Reading Atlas Shrugged
To achieve, you need thought. You have to know what you are doing and that's real power. - Ayn Rand
Atlas Shrugged is included in at least one list of the top ten philosophical novels (Alternative Reel). I know I would include it on my own list, and while rereading it recently for a class on the "Moral Defense of Capitalism" (University of Chicago Basic Program of Liberal Education) I was reminded that, while Rand's prose style has worn a bit thin for me, the philosophical questions that are addressed both implicitly in the archetypal characters, representing both good and evil, and explicitly in the philosophical essays incorporated as pronouncements by some of the leading characters (these essays are available separately in a book entitled For The New Intellectual) are those that remain fundamental for anyone who is interested in identifying a moral basis for living a flourishing human life. The most impressive, longest and some might say massive pronouncement in the novel is "Galt's Speech". It is here that John Galt provides a summary of his philosophy and that of his compatriots in "Galt's Gulch"; it is a philosophy for man based on reason and would become known as Objectivism in Rand's non-fiction writings. Rereading this philosophical tome has also reminded me of the important questions that need to be asked and the answers that need to be searched for. Ayn Rand would later sum up the need for this sort of thoughtfulness in her essay "Philosophy: Who Needs It?". The answer to that question is that we all do, and I find reading philosophical novels like Atlas Shrugged to be helpful in the process of defining my personal philosophy.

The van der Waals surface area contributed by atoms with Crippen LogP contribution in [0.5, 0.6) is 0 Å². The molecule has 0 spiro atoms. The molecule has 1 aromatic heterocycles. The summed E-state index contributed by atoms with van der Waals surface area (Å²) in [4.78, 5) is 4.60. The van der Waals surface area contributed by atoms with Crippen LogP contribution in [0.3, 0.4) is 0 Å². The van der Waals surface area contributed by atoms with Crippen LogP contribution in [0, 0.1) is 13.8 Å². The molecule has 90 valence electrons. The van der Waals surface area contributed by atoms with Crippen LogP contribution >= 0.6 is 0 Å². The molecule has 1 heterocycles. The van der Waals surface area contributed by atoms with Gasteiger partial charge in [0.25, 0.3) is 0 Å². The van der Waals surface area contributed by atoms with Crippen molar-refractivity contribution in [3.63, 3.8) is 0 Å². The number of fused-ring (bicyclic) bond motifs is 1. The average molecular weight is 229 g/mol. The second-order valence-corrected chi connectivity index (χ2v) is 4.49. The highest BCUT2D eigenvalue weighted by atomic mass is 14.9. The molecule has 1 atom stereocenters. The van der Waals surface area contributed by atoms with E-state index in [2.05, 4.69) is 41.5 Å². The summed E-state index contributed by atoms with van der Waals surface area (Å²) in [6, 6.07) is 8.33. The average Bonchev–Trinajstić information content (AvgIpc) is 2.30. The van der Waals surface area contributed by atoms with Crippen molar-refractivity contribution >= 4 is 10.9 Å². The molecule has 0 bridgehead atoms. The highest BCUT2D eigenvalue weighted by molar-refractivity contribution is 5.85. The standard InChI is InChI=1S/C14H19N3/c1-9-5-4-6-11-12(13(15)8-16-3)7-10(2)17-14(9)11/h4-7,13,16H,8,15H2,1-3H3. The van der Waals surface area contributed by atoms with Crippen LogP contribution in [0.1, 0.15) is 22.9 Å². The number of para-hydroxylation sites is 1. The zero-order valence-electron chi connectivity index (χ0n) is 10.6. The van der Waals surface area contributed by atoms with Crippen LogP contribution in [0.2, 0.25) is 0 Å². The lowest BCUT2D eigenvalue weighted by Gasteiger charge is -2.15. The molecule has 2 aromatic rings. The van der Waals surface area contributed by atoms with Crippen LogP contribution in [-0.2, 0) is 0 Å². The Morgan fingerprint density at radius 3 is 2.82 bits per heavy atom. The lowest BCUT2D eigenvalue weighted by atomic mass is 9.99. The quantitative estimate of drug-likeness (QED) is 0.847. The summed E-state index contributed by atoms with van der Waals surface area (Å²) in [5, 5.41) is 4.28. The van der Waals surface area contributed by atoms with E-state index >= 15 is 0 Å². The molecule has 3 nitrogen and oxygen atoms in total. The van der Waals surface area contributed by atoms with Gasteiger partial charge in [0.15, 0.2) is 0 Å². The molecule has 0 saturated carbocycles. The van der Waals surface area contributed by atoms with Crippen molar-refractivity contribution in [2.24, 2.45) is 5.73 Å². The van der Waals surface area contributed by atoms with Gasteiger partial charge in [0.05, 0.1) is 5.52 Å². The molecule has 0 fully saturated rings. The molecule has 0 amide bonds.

Atlas Shrugged by Ayn Rand. Random House, New York. 1957.
For the New Intellectual: The Philosophy of Ayn Rand. Random House, New York. 1961.